Monday, July 31, 2006

hummingbird feeder : Hummingbirds flit to sweet feeders

The Leaf-Chronicle

Watching whales in the ocean was a favorite pastime for Vi Piercey while growing up in Newfoundland, now she's happy and content to gaze at hummingbirds feeding near the patio of her Clarksville home.

In fact, Vi and her husband, Bob, who also grew up in Newfoundland, have enjoyed their hummingbird hobby for more than 20 years.

"They are fascinating little creatures," Vi says.

Hummingbirds, tiny birds weighing 2 to 20 grams, survive on flowering plant nectar and insects. These migratory birds fly by rotating their wings in a rotation that resembles a helicopter.

According to the Hummingbird Society,, these delicate birds "consume enormous amounts of food each day, with nectar often amounting to twice their body weight. Insects provide protein for their diet."

Sugar — a must for a hummingbird — provides that rush of energy necessary to sustain that distinctive hummingbird hover.

The Pierceys use a conventional hummingbird feeder to meet each winged visitor's need for sweets.

Bob and Vi, who have been married 48 years, enjoy spending time outside on their sun porch waiting for and watching their iddy-biddy feathered friends.

Bob mixes a concoction of one-part sugar and four-parts water to feed the hummingbirds and changes the contents of the feeder every seven to 10 days.

"We can sit out here throughout the day and, after a little while, see hummingbirds," Vi says.

They also occasionally see bees and wasps — a common by-product of the sugary solution in the hanging feeder.

To keep unwanted guests away, the Hummingbird Society recommends setting up a second feeder using a three-to-two-parts water to one-part sugar ratio. Once the bees and wasps have zeroed in on the second feeder, move it to a different area less dangerous to humans and the hummingbirds.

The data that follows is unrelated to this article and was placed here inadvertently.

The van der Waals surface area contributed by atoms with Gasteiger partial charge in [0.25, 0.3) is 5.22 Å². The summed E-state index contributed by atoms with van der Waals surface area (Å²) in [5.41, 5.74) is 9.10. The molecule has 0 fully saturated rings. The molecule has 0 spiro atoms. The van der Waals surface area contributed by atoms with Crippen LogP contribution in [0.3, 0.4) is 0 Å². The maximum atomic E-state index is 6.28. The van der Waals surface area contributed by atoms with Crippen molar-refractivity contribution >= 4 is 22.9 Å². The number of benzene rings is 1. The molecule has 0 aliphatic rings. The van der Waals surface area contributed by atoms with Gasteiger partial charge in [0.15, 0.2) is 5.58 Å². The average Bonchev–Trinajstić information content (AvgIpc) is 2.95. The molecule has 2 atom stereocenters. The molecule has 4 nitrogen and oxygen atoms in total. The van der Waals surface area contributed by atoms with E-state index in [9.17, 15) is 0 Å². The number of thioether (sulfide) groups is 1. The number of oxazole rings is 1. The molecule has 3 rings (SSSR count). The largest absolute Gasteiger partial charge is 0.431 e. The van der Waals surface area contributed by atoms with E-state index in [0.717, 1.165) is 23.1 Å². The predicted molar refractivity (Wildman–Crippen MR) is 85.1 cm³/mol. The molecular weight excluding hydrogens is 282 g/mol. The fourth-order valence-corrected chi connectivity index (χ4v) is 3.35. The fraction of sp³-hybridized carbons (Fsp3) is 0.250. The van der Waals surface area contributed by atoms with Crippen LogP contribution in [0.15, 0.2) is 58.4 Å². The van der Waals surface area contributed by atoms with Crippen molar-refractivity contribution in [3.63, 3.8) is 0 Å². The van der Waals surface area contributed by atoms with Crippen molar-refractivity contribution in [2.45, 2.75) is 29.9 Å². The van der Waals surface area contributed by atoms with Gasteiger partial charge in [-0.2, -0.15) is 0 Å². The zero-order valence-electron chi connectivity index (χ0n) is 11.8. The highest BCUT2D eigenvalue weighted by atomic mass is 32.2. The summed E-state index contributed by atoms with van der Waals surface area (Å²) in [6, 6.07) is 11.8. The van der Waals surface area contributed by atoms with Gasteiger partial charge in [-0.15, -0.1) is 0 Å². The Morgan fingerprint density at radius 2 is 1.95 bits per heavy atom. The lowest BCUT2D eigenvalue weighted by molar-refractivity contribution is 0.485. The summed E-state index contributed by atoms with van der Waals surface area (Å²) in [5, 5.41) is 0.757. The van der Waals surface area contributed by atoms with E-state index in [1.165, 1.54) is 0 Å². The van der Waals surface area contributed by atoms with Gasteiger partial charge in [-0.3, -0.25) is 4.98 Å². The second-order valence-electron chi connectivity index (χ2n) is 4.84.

Another pest problem that confronts hummingbird enthusiasts is ants, but Bob has remedied that aggravation as well.

"You take the top cap off a spray paint can and secure it on the hanging string above the feeder, then fill the cap with oil," Bob says, "The ants crawl down the string and are deterred by the oil, which keeps the ants from clogging up the feeder holes for the birds."

The Pierceys say their tranquil hobby is relaxing and easy.

For people interested in learning more about hummingbirds, information seminars are scheduled next weekend at Woodlands Nature Station at Land Between the Lake National Recreational Area.

Ann Wallace is a features writer for The Leaf-Chronicle. She can be reached at 245-0287 or by e-mail at

Originally published July 30, 2006


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